Steven could see in his mind's eye the picture of Lorraine as she'd been, the smiling girl in the photograph on the Rush's fireplace mantel. "She was sixteen. A year younger than my oldest son." Steven let his thoughts briefly linger on his troubled son who'd undergone such a radical change in personality in the last month. But that was another worry. He'd dwell on his very personal problem of Brad when he'd put Lorraine Rush out of his mind. Whenever that would be.
"Damn shame," said Kent.
Steven pushed himself to his feet and stared down at what was left of what had once been a beautiful, vibrant young woman. Pushed back the primal rage at the monster that could take the life of another so brutally. "We'll need to inform her parents." He didn't look forward to that task.
Breaking the tragic news of a loved one's murder should have been easier after all these years.
Should have been.
Thursday, September 29,
“How are you, Steven?”
Steven looked up to find his boss, Special Agent in Charge Lennie Farrell, looking down at him with that troubled expression that made Steven want to groan.
When most people said how are you, they meant how are you, but when Lennie Farrell said how are you, it meant they were going to have a chat which in Steven's case would almost certainly include a discussion of ‘the incident' from six months before. Which Steven didn't have the emotional energy to go through. Now now.
Not after yet another argument with seventeen-year-old Brad last night over his oldest son's month-old attitude that gave ‘sullen teenager' new meaning. They'd fought, screamed at one another and Steven still didn't know why or who had won. Which meant nobody had won.
Not after yet another over-breakfast argument with his Aunt Helen over the ‘nice young woman' she'd lined up for him to meet this weekend. Helen never understood that he was determined to remain a widower for the foreseeable future, at least until all his boys were grown.
Steven pressed his fingertips to throbbing temple. And especially after trying to hug his youngest son before leaving the house and once again having seven-year-old Nicky push him away. Nicky and ‘the incident' were inextricably intertwined.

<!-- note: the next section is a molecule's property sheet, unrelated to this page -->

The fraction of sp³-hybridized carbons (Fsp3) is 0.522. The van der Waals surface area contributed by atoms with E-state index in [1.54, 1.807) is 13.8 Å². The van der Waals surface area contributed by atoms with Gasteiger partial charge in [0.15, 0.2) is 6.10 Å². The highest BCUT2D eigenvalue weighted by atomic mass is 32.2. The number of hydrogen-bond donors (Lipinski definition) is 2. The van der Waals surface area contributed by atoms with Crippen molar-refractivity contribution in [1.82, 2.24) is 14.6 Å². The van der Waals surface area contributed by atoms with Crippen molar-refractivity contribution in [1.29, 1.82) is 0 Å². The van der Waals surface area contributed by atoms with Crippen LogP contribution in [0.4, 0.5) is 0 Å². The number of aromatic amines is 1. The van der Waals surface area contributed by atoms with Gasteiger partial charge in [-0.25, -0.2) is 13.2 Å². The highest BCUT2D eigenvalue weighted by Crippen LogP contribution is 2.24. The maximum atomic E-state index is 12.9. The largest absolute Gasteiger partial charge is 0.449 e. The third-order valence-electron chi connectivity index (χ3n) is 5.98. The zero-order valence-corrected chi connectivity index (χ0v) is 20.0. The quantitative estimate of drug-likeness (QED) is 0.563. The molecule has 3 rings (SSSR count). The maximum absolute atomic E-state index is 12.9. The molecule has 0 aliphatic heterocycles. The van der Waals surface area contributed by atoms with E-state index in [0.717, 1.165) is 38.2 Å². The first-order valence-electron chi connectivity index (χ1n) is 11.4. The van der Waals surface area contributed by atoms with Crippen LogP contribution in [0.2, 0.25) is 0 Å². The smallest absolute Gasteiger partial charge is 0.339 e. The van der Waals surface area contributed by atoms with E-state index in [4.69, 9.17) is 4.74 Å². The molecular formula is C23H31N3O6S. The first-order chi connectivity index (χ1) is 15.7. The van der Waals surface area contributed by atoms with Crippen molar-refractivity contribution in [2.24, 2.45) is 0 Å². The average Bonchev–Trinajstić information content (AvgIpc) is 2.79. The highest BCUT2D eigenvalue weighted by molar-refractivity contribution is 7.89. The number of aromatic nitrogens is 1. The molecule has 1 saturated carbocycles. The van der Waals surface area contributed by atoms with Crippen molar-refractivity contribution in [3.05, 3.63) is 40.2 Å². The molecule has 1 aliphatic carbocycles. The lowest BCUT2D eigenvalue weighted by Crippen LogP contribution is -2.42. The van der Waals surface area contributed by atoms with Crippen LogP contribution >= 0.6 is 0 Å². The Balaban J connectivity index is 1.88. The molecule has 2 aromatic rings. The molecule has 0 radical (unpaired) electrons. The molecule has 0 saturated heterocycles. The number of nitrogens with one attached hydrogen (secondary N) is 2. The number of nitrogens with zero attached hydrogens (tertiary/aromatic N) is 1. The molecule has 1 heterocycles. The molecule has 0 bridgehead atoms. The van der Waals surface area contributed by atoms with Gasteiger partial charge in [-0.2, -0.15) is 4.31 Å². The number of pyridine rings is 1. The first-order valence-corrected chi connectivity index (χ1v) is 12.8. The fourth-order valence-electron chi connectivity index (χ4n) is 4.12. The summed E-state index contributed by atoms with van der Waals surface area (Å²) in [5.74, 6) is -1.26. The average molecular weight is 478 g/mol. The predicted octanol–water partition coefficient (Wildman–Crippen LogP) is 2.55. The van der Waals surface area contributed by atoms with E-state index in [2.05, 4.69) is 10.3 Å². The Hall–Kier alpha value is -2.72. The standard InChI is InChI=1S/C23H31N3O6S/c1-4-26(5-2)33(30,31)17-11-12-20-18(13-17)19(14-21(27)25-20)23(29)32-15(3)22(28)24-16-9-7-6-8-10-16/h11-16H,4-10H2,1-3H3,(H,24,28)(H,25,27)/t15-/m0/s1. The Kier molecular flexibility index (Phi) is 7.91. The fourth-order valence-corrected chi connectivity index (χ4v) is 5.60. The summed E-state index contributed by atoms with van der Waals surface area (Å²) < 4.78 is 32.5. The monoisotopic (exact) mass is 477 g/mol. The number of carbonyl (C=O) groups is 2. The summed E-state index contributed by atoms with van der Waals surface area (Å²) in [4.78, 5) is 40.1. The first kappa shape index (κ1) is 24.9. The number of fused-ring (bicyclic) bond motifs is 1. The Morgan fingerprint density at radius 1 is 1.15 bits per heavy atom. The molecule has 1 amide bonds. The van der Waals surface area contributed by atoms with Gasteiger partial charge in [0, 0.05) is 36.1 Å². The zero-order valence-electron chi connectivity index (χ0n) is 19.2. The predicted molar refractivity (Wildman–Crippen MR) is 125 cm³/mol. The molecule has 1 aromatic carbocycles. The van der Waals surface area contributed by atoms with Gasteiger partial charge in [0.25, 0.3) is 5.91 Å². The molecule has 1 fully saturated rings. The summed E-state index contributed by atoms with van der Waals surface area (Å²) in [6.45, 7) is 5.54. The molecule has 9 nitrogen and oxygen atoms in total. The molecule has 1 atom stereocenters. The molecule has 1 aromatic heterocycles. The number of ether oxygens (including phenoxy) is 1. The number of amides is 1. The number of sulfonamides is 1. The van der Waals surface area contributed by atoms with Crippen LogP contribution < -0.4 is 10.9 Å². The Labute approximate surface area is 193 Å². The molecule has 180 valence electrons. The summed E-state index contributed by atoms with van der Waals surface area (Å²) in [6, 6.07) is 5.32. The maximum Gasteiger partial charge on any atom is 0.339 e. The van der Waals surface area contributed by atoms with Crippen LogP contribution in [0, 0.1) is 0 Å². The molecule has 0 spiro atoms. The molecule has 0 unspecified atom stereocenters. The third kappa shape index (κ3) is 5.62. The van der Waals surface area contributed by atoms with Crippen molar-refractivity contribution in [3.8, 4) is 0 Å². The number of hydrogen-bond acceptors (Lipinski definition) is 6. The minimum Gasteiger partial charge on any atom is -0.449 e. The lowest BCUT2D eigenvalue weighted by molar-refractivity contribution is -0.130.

And Steven would rather date one of Helen's debutantes than talk about it again.
But Lennie's expression said that's what he'd come to talk about and although Steven had learned from experience that Lennie would not be deterred, he did know his boss could be distracted. So to his boss' how are you, Steven replied, “About like you'd think after looking at pictures of a mutilated, animal-scavenged corpse.” He pushed the folder to the edge of his desk.
Lennie took the bait, flipping through the pictures of the body in the clearing, his seasoned cop's face showing no sign of emotion. But he swallowed hard before closing the folder and Steven knew he'd been as impacted as Steven himself had been.
“And our suspects?” Lennie asked, his eyes still on the folder cover.
“Not many,” Steven said. “Lorraine Rush was a well-liked girl, a cheerleader at High Point High School. Sixteen, no boyfriends her parents knew about. Her friends are stunned.”
“And her teachers?”
“Nothing there either. We've checked her whereabouts every day for three weeks before she was reported missing and nothing stands out. Lorraine was a clean-cut all-American girl.”
“With a tattoo on her buttock,” Lennie said, his tone clearly indicating that butt-tattoo's did not fit his picture of the all-American girl.
Steven shrugged. “She was a teenager, Lennie. They paint and pierce themselves, God knows why. In my day it was dyeing your hair green and sticking safety pins in your nose. We ran a tox screen on what was left and didn't find any evidence of the usual teenage party scene.”
“So, in other words, no suspects,” Lennie said, frowning.
“And the Forensics report?”
“She was killed there in the clearing. Her blood was found soaked three inches into the soil.”
“It's been so dry lately,” Lennie murmured. “The ground just drank her up.”
Steven eyed his half-drunk coffee with new distaste. “Yeah. Cause of death may have been stabbing, but the ME wouldn't swear to it. There just wasn't enough of her body left. She'd been there five days based on the larval state of the maggots that were busy eating what the animals left behind. She was probably raped, although the ME wouldn't swear to that either.”